On December 20, 2022, the Federal Trade Commission ("FTC") issued a guidance document to update and replace the FTC’s 1998 brochure entitled Dietary Supplements: An Advertising Guide for Industry. The new publication, Health Products Compliance Guidance, ("New Guidance") draws on the issues raised in the more than 200 cases involving false or misleading advertising claims relating to dietary supplements and other health-related products that the FTC has settled or adjudicated since the release of its 1998 document. While many of the legal fundamentals remain unchanged from the 1998 version, as the title of the New Guidance suggests, it is meant to apply more broadly to all health-related products and claims, including food, over-the-counter drugs, homeopathic products, health equipment, diagnostic tests, and health-related apps – not just dietary supplements. Additionally, the New Guidance reflects updates from other FTC guidance documents, such as the FTC’s guidelines on endorsements and testimonials and a 2016 enforcement policy statement on homeopathic drugs.
In an accompanying document to the New Guidance, the FTC describes it as “what may be one of the most important documents you’ll read in 2022.” As the New Guidance will undoubtedly affect marketers of health-related products, below is a snapshot of the New Guidance’s key provisions and most notable updates:
- “Clear and conspicuous disclosure” standard:
The New Guidance underscores that when the disclosure of qualifying information is necessary to prevent an ad from being deceptive, advertisers should present the information clearly and conspicuously, so that it is difficult to miss (i.e., easily noticeable) and easily understandable by ordinary consumers.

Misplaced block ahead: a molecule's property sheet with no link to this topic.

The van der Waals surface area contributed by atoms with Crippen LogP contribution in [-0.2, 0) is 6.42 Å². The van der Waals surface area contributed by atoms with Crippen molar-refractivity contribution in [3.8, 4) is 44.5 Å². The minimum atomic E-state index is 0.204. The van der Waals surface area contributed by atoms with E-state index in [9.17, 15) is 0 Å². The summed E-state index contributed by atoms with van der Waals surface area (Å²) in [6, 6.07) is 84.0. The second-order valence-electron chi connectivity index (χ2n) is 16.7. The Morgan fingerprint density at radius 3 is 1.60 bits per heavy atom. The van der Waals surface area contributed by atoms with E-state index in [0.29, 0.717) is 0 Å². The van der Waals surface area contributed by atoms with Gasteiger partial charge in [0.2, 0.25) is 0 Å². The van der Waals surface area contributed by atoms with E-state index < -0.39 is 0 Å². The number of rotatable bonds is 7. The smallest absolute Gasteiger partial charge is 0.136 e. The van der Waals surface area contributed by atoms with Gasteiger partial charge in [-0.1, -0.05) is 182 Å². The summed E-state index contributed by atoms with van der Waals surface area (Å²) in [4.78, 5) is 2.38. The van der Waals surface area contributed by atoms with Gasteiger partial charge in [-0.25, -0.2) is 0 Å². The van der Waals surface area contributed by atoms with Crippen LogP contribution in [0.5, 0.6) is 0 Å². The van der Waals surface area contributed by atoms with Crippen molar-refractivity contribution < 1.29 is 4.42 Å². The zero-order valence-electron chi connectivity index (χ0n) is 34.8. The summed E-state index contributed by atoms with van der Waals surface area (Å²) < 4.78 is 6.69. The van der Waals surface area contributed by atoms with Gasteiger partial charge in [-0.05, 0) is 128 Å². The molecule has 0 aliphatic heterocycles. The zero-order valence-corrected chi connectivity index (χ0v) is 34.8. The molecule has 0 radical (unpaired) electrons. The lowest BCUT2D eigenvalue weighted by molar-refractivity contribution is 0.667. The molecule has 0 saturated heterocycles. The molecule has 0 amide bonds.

The New Guidance also clarifies that the type of disclosure should match the type of claim; e.g., if a claim is made only visually or audibly, the disclosure should at least appear in the same way – but a simultaneous visual and audible disclosure is more likely to be clear and conspicuous.
Notably, with regard to disclosures in digital media (e.g., social media, the internet or interactive media), the New Guidance appears to differ from the FTC’s guidance in its 2013 .com Disclosures: How to Make Effective Disclosures in Digital Advertising, in which the FTC states that where it is not possible to make a disclosure in a space-constrained ad, “it may, under some circumstances, be acceptable to make the disclosure clearly and conspicuously on the page to which the ad links.” The New
Guidance, however, unequivocally states that the “disclosure should be unavoidable; disclosures made through hyperlinks are avoidable.” As such, for health-related claims, disclosures made through hyperlinks are considered inadequate. The New Guidance also states that the “ultimate test” of whether a disclosure is effective is the net impression that consumers take from an ad with the disclosure. If a significant minority of consumers accept a misleading claim from an ad despite a disclosure, the disclosure is insufficient.